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Unformatted text preview: Hedging Interest Rate Risk 1 I n t e r e s t R a t e R i s k The most important price in the economy is the interest rate, so it stands to reason that it would be the most important source of risk. Interest rate changes can take on an in f nity of values. But these changes are mostly of degree, not kind. Hence interest rate risk can usually be hedged with a few securities. This is especially true when the present value is a di f erentiable function of interest rates. Consider a 10-year plus a day coupon bond with a coupon rate of 9% . Its face value is $100 . Let today’s one day interest rate be some small number. We do not say what the price of the bond is today. Indeed, that is what we are trying to f gure out. We care about replicating the value of the bond tomorrow (by which time it will become precisely a 10 year bond). Suppose that within a day the annual interest rate will jump to either 7 . 7% , 7 . 8% , 7 . 9% , 8 . 0% , 8 . 1% , 8 . 2% , or 8 . 3% , and stay there for 10 years. Please see the accompanying spread sheet ”hedging interest rate risk”. What will the price of the coupon bond be in each of the seven states? The price of the coupon bond tomorrow will be given by its present value: P V ( r ) = 9 X t =1 9 (1 + r ) t + 109 (1 + r ) 10 The prices at di f erent interest rates can be calculated using Excel. The results are 8 . 3% 104 . 6342 8 . 2% 105 . 3200 8 . 1% 106 . 0119 8 . 0% 106 . 7101 7 . 9% 107 . 4145 7 . 8% 108 . 1252 7 . 7% 108 . 8424 To fully replicate these payo f s we would need to f nd seven benchmark securities. But the crucial thing to notice is that though there are many possible states (actually in f nitely many if we realistically included every possible interest rate change) the states have a structure to them. As the interest rates get higher, the bond loses value. Not only that, but the loss in value for every 10 basis point increase (i.e. each .1% increase, or equivalently, each increase of .001) in interest rates leads to an additional loss of about . 7 , as can be seen by inspection. For example, the change in value from r = 8% to r = 8 . 1% is . 6982 = 106 . 7101 − 106 . 0119 . This f gure is not exact for other changes, but it is close, as we shall see. 1 2 Hedging by a Replicating Portfolio Suppose for some reason we were able to purchase the above coupon bond for a very low price P at time 0, say because other people mistakenly thought it might default between today and tomorrow (though they all agree there is no subsequent chance of default). How could we lock in our pro f t? If we simply bought the bond for P , we might be right about it not defaulting, but we might end up losing money anyway because the interest rates went up. What should we do?...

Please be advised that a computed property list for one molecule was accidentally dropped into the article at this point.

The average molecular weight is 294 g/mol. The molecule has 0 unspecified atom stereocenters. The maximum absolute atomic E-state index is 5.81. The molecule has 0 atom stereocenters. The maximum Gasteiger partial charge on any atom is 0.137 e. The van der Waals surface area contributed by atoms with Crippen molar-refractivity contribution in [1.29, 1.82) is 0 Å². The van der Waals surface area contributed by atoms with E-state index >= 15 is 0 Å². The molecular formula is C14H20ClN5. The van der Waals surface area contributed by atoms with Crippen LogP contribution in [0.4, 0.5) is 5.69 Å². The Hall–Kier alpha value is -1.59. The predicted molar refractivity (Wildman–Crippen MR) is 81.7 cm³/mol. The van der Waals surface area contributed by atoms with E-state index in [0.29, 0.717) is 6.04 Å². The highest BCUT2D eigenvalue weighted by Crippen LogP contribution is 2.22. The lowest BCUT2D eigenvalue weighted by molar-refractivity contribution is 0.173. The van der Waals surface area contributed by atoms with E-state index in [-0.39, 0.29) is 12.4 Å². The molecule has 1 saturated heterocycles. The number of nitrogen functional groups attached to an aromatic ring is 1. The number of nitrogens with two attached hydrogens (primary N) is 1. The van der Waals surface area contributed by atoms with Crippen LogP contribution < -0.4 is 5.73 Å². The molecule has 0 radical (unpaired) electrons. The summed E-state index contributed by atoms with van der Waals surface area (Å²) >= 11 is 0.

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This note was uploaded on 12/08/2009 for the course ECON 251 at Yale.